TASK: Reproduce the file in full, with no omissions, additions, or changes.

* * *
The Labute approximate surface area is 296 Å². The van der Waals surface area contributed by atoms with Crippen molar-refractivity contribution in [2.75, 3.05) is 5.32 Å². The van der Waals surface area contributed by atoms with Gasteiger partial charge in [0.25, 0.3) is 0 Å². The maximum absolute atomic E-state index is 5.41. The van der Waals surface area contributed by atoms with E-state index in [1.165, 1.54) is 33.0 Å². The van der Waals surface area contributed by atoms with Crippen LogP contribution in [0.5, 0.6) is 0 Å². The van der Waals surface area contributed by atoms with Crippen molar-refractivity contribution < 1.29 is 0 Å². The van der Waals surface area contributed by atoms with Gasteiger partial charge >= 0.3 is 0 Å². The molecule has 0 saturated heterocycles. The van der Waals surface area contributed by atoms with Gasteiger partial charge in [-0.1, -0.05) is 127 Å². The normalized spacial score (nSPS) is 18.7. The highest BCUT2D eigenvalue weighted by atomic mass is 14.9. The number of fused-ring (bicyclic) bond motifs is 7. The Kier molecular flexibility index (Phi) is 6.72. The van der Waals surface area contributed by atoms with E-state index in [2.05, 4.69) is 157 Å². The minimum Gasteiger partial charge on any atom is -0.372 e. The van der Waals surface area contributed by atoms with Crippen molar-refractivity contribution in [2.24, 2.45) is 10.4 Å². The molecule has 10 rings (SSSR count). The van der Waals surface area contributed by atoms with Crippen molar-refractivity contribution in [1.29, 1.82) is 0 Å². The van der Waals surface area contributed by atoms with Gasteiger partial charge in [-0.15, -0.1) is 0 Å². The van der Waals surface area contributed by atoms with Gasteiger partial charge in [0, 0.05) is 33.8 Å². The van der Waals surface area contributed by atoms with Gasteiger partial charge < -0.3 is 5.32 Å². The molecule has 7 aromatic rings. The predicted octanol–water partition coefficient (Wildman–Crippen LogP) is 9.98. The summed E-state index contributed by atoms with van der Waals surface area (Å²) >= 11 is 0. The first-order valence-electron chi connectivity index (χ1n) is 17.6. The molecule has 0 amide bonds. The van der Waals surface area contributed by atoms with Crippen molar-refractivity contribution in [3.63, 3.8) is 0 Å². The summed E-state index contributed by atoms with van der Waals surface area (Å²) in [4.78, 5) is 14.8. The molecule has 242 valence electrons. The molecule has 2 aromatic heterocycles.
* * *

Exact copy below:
The Labute approximate surface area is 296 Å². The van der Waals surface area contributed by atoms with Crippen molar-refractivity contribution in [2.75, 3.05) is 5.32 Å². The van der Waals surface area contributed by atoms with Gasteiger partial charge in [0.25, 0.3) is 0 Å². The maximum absolute atomic E-state index is 5.41. The van der Waals surface area contributed by atoms with E-state index in [1.165, 1.54) is 33.0 Å². The van der Waals surface area contributed by atoms with Crippen LogP contribution in [0.5, 0.6) is 0 Å². The van der Waals surface area contributed by atoms with Crippen molar-refractivity contribution < 1.29 is 0 Å². The van der Waals surface area contributed by atoms with Gasteiger partial charge >= 0.3 is 0 Å². The molecule has 0 saturated heterocycles. The van der Waals surface area contributed by atoms with Gasteiger partial charge in [-0.1, -0.05) is 127 Å². The normalized spacial score (nSPS) is 18.7. The highest BCUT2D eigenvalue weighted by atomic mass is 14.9. The number of fused-ring (bicyclic) bond motifs is 7. The Kier molecular flexibility index (Phi) is 6.72. The van der Waals surface area contributed by atoms with E-state index in [2.05, 4.69) is 157 Å². The minimum Gasteiger partial charge on any atom is -0.372 e. The van der Waals surface area contributed by atoms with Crippen molar-refractivity contribution in [2.24, 2.45) is 10.4 Å². The molecule has 10 rings (SSSR count). The van der Waals surface area contributed by atoms with Crippen molar-refractivity contribution in [1.29, 1.82) is 0 Å². The van der Waals surface area contributed by atoms with Gasteiger partial charge in [-0.15, -0.1) is 0 Å². The van der Waals surface area contributed by atoms with Gasteiger partial charge in [0, 0.05) is 33.8 Å². The van der Waals surface area contributed by atoms with Gasteiger partial charge < -0.3 is 5.32 Å². The molecule has 7 aromatic rings. The predicted octanol–water partition coefficient (Wildman–Crippen LogP) is 9.98. The summed E-state index contributed by atoms with van der Waals surface area (Å²) >= 11 is 0. The first-order valence-electron chi connectivity index (χ1n) is 17.6. The molecule has 0 amide bonds. The van der Waals surface area contributed by atoms with Crippen molar-refractivity contribution in [3.63, 3.8) is 0 Å². The summed E-state index contributed by atoms with van der Waals surface area (Å²) in [4.78, 5) is 14.8. The molecule has 242 valence electrons. The molecule has 2 aromatic heterocycles.